So 10 years later in 1990, sad that Peter is no longer with us, it was my intention to keep the spirit of Peter's work alive in my overview "Life Is A State Of Mind: The Life And Work Of Peter Sellers." The project was intensive and exciting because I was in contact with everyone who had worked with Peter. With Lynne's blessings, I connected with everyone from all three remaining Beatles, Richard Lester, Yoko Ono, Alec Guinness and every actor, director or writer who had worked with Peter. It was always amazing to me how many people I could meet in the entertainment business who had some connection with Peter, even to the most obscure, and yet I would get an anecdote or two from that. Seriously, here is this idiot (me) talking to Shelley Winters, Bud Cort or Paul Mazursky about Peter Sellers. Obsessive or retarded (retardez-moi?)? Or both?

Lynne and I got along very well. She was nocturnal, like me, and would call after 12 midnight and be on the phone until 5:30am. I recorded all the calls with her permission, as she would recall all of her memories regarding Peter and her own film career. Lynne was a successful British actress in her own right, having appeared in "Voyage Of The Damned," Hammer's "Vampire Circus," "Nicholas And Alexandra" and "Phase IV," as well as many others. There were many, many showbiz stories and I was glad to hear them all.

Unfortunately, Lynne had sincere health issues and she was torn between a love/hate relationship with her mother. Iris Frederick was an English talent agent responsible for getting her daughter into show business. Initially, Iris was very friendly and supportive of my involvement with her daughter, but Iris certainly had mixed feelings regarding her ex-son-in-law, Peter Sellers. I had no problems with Lynne's husband, Dr. Barry Unger. I liked him and found him friendly and professional. As a man with my own heart problems, I appreciated his easy communication in the area of his expertise. I was unaware that perhaps mother was using daughter's friend as a wedge to separate husband.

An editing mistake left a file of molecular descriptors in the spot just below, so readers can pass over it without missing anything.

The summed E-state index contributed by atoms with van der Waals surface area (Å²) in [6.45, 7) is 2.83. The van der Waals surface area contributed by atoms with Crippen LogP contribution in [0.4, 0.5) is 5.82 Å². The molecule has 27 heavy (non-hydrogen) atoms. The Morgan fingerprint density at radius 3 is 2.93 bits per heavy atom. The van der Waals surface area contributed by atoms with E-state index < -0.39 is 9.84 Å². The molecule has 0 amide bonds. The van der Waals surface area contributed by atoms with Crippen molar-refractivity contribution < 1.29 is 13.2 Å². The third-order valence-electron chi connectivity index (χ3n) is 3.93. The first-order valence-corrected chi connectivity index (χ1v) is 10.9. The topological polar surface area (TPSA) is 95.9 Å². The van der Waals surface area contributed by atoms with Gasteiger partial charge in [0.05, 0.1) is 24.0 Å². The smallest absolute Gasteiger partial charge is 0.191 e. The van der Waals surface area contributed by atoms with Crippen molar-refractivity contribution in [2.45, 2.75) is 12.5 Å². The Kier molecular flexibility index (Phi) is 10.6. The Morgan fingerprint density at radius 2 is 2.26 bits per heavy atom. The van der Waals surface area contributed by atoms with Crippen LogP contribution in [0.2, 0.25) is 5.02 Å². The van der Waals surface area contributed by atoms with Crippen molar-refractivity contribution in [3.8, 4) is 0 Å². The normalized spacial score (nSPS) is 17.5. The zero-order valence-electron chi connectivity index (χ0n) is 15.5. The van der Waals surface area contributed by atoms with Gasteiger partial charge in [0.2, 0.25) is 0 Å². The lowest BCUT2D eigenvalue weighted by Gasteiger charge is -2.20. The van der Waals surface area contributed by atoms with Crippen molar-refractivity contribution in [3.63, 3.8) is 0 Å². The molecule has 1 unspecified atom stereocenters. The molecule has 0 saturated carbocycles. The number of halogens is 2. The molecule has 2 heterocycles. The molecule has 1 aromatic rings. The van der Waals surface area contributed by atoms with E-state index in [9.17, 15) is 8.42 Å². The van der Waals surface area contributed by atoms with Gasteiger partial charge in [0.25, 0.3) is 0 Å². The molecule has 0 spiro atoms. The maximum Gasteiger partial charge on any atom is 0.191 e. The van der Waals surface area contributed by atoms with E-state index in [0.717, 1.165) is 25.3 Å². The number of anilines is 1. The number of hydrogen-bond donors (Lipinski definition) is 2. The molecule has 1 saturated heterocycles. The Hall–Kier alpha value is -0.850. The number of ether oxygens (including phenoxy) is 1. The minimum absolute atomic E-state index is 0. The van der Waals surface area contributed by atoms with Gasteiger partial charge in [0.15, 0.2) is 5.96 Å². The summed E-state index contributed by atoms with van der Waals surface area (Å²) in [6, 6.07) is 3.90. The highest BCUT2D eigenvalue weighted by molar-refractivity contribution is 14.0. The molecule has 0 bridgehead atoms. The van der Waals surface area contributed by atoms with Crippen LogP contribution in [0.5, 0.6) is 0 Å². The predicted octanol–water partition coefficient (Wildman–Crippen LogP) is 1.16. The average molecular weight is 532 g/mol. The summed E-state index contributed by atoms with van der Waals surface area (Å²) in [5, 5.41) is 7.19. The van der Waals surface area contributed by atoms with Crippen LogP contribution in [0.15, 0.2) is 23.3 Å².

Either way, after my years of friendship with Lynne, her health situation led her into being dependent upon her mother for all professional decisions. Iris gained Power of Attorney over the Sellers Estate and our planned tribute to Peter ceased. Iris, who never liked Peter's work, retained artistic control over the estate and deemed what should or should not be released in regards to his legacy.

Wow. Amazement never ceases.

Monday, March 8, 2010

"If you must go, wear this for your mother's sake."

As a crazed young man, my passions seemed to be divided between two points: horror and humour. Things that fueled the imagination and things that made me laugh. My love of comic books and magazines in general seemed to be defined by either of two major influences: MAD magazine and Famous Monsters Of Filmland. (Actually it could be three points: humour, horror and hedonism; as I was also obsessed with Playboy and any other adult magazines I could find lying in the trash, like Swank or Cavalier.) I intend to speak in upcoming thoughts regarding the influence of MAD on my world view, so at this point I will speak of the effect of the latter, Famous Monsters Of Filmland. The magazine led me in the very early 60s to discover a new organization called the Count Dracula Society. Founded by Dr. Donald A. Reed of Los Angeles, the society was made up of professionals in the horror and fantasy film business, as well as enthusiastic fans of the genre. It was a wonderful time, way before the commercialization of sci-fi fandom, for lovers of horror, sci-fi and fantasy films to get a chance to informally hobnob with the top professionals of the film world. It was totally unpretentious and non-commercialized. I was very lucky as a young boy to get into the Count Dracula Society and become one of its long time supporters.

Meetings for the Society would happen in multipurpose rec rooms at various parks and schools throughout the L.A. area. Each year an awards ceremony and banquet would be held in numerous Hollywood hotels and locations. It was amazing to discover who you would meet at any particular get-together. At my very first meeting, which my father had brought me to, I found myself sitting on a cheap folding chair next to a gentleman on my left who looked vaguely familiar, but to whom no one particularly acknowledged. Famous Monsters Of Filmland editor Forrest J Ackerman was the main speaker, followed by a make-up technician from the studios. After the meeting was over, the gentleman to my left who had been very gracious to me and my father, walked up to Forry and introduced himself by saying, "My name is George Kennedy. I just finished filming a horror movie written by Robert Bloch." Robert Bloch, the author of Psycho, was represented by Forrest, as he was a literary agent. The film was William Castle's "Straight-Jacket," which would be released in 1964. This would be way before Kennedy would win an Oscar as Best Supporting Actor in "Cool Hand Luke."